There are some things, however, that suggest this situation is changing for the better. Laura cites Australian model Madeline Stewart as a key inspiration for her. Stewart is an 18-year-old with Downs Syndrome working to change the face of the fashion industry. ‘I’m not trying to be conceited and say I could be a model, but I’d love to do something like that,’ says Laura, ‘I just want to say ‘Look, this is me, it doesn’t really matter what you look like.’ I could be an accurate representation of an everyday person who happens to have a disability.’ Laura infers that her disability is not what defines her - and I completely agree. ‘I think it would be really encouraging for others to see someone who has had struggles stand up and say, ‘Actually I’m happy with the way I look.’ If we can change society’s mind, it will benefit everybody.’ 

This exclusivity has a markedly negative impact upon the self-esteem of those who feel they are on the outside looking in: ‘I think it’s very easy to end up looking at loads of images of people who are conventionally beautiful, especially when advertising adheres to this ideal (particularly clothing companies.) You can see something on a model and it looks great, but on you it looks terrible. It’s so easy to sit on social media and keep scrolling and scrolling and thinking ‘I wish I looked like that.’ It’s so easy because that’s how we are. It definitely doesn’t help my self esteem.’ The ferocity with which we are bombarded with flawless images on social media contributes to the toxic self-hate and body dysmorphia that is seen so frequently in young people, particularly teenage girls. When this is added to the obvious difference that is the result of disability, the result is an overwhelming feeling of being excluded and set apart. ‘Fashion, as it stands currently, is not an accurate representation of society,’ Laura concludes. ‘Fashion is Fashion, it should be open to everybody.’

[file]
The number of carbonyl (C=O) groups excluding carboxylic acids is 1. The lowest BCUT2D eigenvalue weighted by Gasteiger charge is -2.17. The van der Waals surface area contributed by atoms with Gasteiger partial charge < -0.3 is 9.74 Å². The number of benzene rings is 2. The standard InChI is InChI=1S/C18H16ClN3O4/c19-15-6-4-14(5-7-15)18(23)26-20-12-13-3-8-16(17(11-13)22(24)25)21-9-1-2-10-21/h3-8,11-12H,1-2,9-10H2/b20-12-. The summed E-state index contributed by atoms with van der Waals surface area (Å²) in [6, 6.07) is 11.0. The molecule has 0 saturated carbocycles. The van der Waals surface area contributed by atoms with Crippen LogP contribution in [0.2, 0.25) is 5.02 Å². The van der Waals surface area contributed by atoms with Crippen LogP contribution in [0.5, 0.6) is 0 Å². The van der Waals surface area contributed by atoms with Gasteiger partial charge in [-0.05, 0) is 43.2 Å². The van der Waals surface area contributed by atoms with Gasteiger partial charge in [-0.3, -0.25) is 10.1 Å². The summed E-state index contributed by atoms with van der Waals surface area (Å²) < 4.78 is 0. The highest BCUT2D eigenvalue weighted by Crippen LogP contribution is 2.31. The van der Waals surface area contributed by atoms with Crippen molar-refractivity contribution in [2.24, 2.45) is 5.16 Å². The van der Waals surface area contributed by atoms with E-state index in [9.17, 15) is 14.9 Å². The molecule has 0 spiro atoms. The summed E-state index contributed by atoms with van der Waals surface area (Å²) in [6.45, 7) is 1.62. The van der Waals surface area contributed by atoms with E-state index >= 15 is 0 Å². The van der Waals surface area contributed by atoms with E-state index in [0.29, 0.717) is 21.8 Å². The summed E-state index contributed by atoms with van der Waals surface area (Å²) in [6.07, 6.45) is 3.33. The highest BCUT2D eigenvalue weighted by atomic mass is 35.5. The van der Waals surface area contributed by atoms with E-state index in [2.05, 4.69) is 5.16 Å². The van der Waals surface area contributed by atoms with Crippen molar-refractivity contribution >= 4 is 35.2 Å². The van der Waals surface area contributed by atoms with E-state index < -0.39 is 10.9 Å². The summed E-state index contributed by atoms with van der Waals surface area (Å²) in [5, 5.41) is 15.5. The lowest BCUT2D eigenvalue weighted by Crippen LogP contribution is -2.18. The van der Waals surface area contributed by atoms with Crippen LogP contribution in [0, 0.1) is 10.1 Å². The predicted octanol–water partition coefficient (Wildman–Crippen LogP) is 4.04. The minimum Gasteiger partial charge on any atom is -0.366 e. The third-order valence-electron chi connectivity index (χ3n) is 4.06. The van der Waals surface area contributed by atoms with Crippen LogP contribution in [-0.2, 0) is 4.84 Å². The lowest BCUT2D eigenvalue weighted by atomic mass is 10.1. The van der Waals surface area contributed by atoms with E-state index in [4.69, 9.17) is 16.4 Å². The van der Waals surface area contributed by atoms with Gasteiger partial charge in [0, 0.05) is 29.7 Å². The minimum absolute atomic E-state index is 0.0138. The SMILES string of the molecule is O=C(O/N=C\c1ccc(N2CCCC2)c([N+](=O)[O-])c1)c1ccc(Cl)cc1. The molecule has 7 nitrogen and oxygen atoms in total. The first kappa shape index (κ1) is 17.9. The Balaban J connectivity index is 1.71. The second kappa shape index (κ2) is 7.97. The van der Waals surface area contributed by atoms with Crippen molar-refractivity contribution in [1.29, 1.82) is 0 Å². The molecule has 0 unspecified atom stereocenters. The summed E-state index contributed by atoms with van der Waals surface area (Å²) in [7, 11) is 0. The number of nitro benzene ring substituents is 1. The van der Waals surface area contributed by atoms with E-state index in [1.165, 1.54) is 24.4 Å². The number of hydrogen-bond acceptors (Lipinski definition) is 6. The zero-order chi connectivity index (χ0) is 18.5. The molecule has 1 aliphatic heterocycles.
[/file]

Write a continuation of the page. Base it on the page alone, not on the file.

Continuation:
Where do we go from here? Although much is said about ‘society’s idea’ of beautiful, little action is taken to combat this damaging ideal. I’m unsure whether an attempt to include models of a wide range of body types in runway shows, including people with disabilities, would be met with a general reaction of relief or resentment. Recent progress in Plus-Size fashion has been incredibly heartening - it is my hope that inclusivity for people with disabilities will quickly follow suit.

Q&A with Abi Buchanan

Dominika Wojciechowska: Tell the readers a little about yourself. 
Abi Buchanan: I’m an 18 year-old student from the east coast of England and in September I’m going to be studying English Literature. I’m easily excitable and a total people-person, I don’t like being by myself for extended periods of time. 

DW: What are your passions? 
AB: I’m very passionate about literature- but I’m also passionate about writing things of my own. I believe I have something to say, so I plan on saying it! I love fashion - it’s an art form we see around us all day every day and live our lives in. My favourite designers are Alexander McQueen and Mary Kratrantzou, although I find it almost impossible to decide.

DW: What would you like to bring and gain from your work at Fashion Philosophy? Is there anything you’d like to see on the site? 
AB: I’m looking to expand my online portfolio and grow as a writer, so Fashion Philosophy is perfect for me as it’s aligned with my interests. I hope that I can contribute some fresh perspectives and interesting pieces.

DW: How did you first get interested in writing? Do you see yourself working in the fashion industry?
AB: I’ve always written, from stories when I was little to articles now. There was no definitive point at which my interest began, I’ve just always loved stories. I would love to find a permanent job in fashion journalism, either writing or editing.

DW: Do you have any fashion magazines that inspire you? Are there any recent news from the fashion world that caught your eye?
AB: Last year I did some work for a magazine called Stylist that’s distributed in large cities around the UK. I found their work - a feminist twist on fashion and lifestyle - totally inspiring. Most recently I’ve been interested in inclusivity in fashion - I watched a Channel 4 documentary on plus-size models like Tess Holliday and it highlighted for me that maybe things don't have to stay how they currently are, I can hope to see the development of a fashion industry that doesn't solely accept one (largely unattainable) body type. While fashion at the moment could be seen to cater for only a narrow range of people, I'm hoping to see this change.

DW: Do you think the fashion industry has done everything it can in terms of inclusion?